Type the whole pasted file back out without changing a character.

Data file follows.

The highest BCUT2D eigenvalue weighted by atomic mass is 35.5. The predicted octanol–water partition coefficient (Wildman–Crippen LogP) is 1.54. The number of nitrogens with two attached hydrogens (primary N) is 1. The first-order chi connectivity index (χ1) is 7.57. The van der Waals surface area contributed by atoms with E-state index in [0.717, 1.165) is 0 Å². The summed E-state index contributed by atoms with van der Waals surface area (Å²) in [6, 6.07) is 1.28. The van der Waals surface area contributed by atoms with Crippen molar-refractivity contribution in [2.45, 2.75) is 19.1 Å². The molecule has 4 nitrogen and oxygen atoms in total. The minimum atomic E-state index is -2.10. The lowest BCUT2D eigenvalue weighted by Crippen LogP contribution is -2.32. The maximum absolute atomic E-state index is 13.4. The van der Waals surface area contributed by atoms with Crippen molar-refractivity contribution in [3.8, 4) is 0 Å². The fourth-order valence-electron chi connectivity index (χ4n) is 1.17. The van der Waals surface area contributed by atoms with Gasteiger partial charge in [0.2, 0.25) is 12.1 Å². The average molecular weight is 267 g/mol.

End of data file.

The highest BCUT2D eigenvalue weighted by atomic mass is 35.5. The predicted octanol–water partition coefficient (Wildman–Crippen LogP) is 1.54. The number of nitrogens with two attached hydrogens (primary N) is 1. The first-order chi connectivity index (χ1) is 7.57. The van der Waals surface area contributed by atoms with E-state index in [0.717, 1.165) is 0 Å². The summed E-state index contributed by atoms with van der Waals surface area (Å²) in [6, 6.07) is 1.28. The van der Waals surface area contributed by atoms with Crippen molar-refractivity contribution in [2.45, 2.75) is 19.1 Å². The molecule has 4 nitrogen and oxygen atoms in total. The minimum atomic E-state index is -2.10. The lowest BCUT2D eigenvalue weighted by Crippen LogP contribution is -2.32. The maximum absolute atomic E-state index is 13.4. The van der Waals surface area contributed by atoms with Crippen molar-refractivity contribution in [3.8, 4) is 0 Å². The fourth-order valence-electron chi connectivity index (χ4n) is 1.17. The van der Waals surface area contributed by atoms with Gasteiger partial charge in [0.2, 0.25) is 12.1 Å². The average molecular weight is 267 g/mol.